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dc.contributor.advisorFaroqi-Shah, Yasmeenen_US
dc.contributor.authorPifer, Madeline Ren_US
dc.date.accessioned2019-06-22T05:41:19Z
dc.date.available2019-06-22T05:41:19Z
dc.date.issued2019en_US
dc.identifierhttps://doi.org/10.13016/nfei-wcvx
dc.identifier.urihttp://hdl.handle.net/1903/22221
dc.description.abstractAgrammatic aphasia is an acquired language disorder characterized by slow, non-fluent speech that include primarily content words. It is well-documented that people with agrammatism (PWA) have difficulty with production of verbs and verb morphology, but it is unknown whether these deficits occur at the single word-level, or are the result of a sentence-level impairment. The first aim of this paper is to determine the linguistic level that verb morphology impairments exist at by using magnetoencephalography (MEG) scanning to analyze neural response to two language tasks (one word-level, and one sentence-level). It has also been demonstrated that PWA benefit from a morphosemantic intervention for verb morphology deficits, but it is unknown if this therapy induces neuroplastic changes in the brain. The second aim of this paper is to determine whether or not neuroplastic changes occur after treatment, and explore the neural mechanisms by which this improvement occurs.en_US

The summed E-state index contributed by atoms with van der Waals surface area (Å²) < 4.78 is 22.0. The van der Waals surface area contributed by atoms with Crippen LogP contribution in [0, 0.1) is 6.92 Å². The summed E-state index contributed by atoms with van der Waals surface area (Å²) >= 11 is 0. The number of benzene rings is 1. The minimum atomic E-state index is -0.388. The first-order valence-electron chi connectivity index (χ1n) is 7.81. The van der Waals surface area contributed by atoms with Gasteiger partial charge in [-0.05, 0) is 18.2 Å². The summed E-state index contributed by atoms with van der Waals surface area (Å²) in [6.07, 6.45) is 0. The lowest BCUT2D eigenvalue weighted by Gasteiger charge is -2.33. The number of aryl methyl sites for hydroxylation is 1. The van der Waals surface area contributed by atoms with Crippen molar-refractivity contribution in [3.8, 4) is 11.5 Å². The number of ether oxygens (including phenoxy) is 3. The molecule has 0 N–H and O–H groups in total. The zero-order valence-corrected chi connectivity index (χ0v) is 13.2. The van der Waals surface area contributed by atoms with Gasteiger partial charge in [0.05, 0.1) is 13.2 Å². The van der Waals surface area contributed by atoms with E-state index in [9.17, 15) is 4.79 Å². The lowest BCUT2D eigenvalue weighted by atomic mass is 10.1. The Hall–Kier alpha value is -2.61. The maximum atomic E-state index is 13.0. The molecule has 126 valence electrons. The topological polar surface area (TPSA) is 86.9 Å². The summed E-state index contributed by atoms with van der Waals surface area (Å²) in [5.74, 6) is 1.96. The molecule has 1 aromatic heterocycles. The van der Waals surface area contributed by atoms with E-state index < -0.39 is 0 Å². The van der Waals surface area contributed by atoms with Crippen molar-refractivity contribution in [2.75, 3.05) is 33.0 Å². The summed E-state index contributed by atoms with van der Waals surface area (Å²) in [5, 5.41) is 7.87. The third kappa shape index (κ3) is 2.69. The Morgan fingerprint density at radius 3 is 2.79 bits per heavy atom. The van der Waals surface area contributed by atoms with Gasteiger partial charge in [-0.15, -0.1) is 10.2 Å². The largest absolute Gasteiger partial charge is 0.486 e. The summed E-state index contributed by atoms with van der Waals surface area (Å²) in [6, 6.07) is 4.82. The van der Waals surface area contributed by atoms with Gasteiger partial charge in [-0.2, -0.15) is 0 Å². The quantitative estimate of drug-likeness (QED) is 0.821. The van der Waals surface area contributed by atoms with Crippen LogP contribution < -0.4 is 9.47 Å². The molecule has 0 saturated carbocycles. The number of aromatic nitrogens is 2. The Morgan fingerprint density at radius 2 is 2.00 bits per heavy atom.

dc.language.isoenen_US
dc.titleAN INVESTIGATION OF NEURAL MECHANISMS UNDERLYING VERB MORPHOLOGY DEFICITS IN APHASIAen_US
dc.typeThesisen_US
dc.contributor.publisherDigital Repository at the University of Marylanden_US
dc.contributor.publisherUniversity of Maryland (College Park, Md.)en_US
dc.contributor.departmentHearing and Speech Sciencesen_US
dc.subject.pqcontrolledSpeech therapyen_US
dc.subject.pquncontrolledAgrammatismen_US
dc.subject.pquncontrolledAphasiaen_US
dc.subject.pquncontrolledMEGen_US
dc.subject.pquncontrolledNeuroimagingen_US
dc.subject.pquncontrolledverben_US


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